Chris Welford: Feedback – always a good thing? Part 2

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So, what is the best way of giving feedback to those high performers who we looked at in the last blog? These are the people who like to please others and who like to show how productive and achieving they are. They could well be amongst your most valued staff.

Giving feedback to someone who likes to please others is a tricky affair. Starting off by commenting on their behaviour is not a good idea. At the back of their minds they believe they are doing all that they can to keep people happy – particularly you, if you are their boss. Any sort of cold, behavioural feedback can make them over-react – no matter how precise your competency framework is! Start by letting them know that you care about their feelings. The next step is to get them to explore their feelings in more depth by asking questions. This gets them thinking, which is no bad thing in itself. The more they think, they more they become self-aware and the more they become self-aware, the better they become at managing their own behaviour.

The pattern with people who like to show how hard they are working and how much they are achieving is different but it doesn’t start with commenting on behaviour either. Again, if I am doing the best I can, how will asking me to behave differently help? Start feedback by talking to them about what they think. Again, this is best achieved through open questions. Then move onto feelings by continuing to ask questions. This should start to connect feelings and thoughts together more. Some of the most driven people have a strong driver towards perfection and a fear of failure. All too many corporate performance management systems simply fan the flames of their anxiety without resulting in a greater level of performance.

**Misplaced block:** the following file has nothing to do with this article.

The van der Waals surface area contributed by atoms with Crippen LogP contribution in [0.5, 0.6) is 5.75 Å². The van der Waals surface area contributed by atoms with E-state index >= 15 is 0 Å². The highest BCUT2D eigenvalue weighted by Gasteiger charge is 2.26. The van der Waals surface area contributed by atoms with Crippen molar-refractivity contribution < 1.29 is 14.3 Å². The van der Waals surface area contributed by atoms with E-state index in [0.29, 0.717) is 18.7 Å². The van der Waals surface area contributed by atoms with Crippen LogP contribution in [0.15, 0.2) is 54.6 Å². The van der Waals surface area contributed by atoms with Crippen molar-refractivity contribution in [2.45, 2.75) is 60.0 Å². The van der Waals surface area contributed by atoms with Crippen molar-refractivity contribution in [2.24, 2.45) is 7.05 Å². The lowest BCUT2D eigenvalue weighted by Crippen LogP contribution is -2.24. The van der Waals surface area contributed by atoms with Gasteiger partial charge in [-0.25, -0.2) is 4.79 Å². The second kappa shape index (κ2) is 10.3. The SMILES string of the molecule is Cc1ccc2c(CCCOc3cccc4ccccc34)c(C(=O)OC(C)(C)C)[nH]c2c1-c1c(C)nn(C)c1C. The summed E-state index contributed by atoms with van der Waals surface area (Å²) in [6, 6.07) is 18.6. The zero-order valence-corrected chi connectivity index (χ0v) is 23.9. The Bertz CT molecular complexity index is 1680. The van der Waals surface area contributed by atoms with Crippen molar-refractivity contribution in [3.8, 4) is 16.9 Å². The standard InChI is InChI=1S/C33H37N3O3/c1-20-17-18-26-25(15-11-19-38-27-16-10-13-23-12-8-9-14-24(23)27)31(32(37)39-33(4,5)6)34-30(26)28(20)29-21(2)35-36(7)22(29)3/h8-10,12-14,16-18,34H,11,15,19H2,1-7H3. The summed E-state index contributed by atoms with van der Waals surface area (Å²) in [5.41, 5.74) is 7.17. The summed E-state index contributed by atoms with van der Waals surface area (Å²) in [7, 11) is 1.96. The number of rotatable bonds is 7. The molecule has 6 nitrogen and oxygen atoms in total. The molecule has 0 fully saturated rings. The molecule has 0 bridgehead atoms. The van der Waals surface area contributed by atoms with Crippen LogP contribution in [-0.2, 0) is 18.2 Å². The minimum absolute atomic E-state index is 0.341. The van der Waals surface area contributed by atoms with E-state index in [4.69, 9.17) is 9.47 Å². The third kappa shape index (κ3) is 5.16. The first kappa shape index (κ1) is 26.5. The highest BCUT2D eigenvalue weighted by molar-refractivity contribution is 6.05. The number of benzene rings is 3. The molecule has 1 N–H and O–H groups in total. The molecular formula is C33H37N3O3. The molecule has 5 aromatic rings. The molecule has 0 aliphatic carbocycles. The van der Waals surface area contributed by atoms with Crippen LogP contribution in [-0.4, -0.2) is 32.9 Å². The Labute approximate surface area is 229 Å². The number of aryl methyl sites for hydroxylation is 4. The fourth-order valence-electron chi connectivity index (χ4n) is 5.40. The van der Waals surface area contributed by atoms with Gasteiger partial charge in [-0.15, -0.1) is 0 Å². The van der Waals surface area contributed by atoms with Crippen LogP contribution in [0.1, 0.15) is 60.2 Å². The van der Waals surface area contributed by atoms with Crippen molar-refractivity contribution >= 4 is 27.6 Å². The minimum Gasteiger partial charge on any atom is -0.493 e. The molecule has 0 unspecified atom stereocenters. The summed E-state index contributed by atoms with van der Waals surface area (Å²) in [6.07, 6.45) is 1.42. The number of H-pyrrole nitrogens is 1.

The next blog will look at how to spot early signs of derailment.

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About Chris Welford

Chris leads Serco Consulting’s Organisational Psychology and Change service line and is a Chartered member of the CIPD, a member of the British Psychological Society (BPS) and the European Coaching and Mentoring Council (EMCC) and an experienced management consultant and coach.

He holds a BSc. (Hons) in Psychology, an MA in Law and Employment Relations (Dist.), post graduate qualifications in Business and Executive Coaching and has over 20 years of HRM experience.

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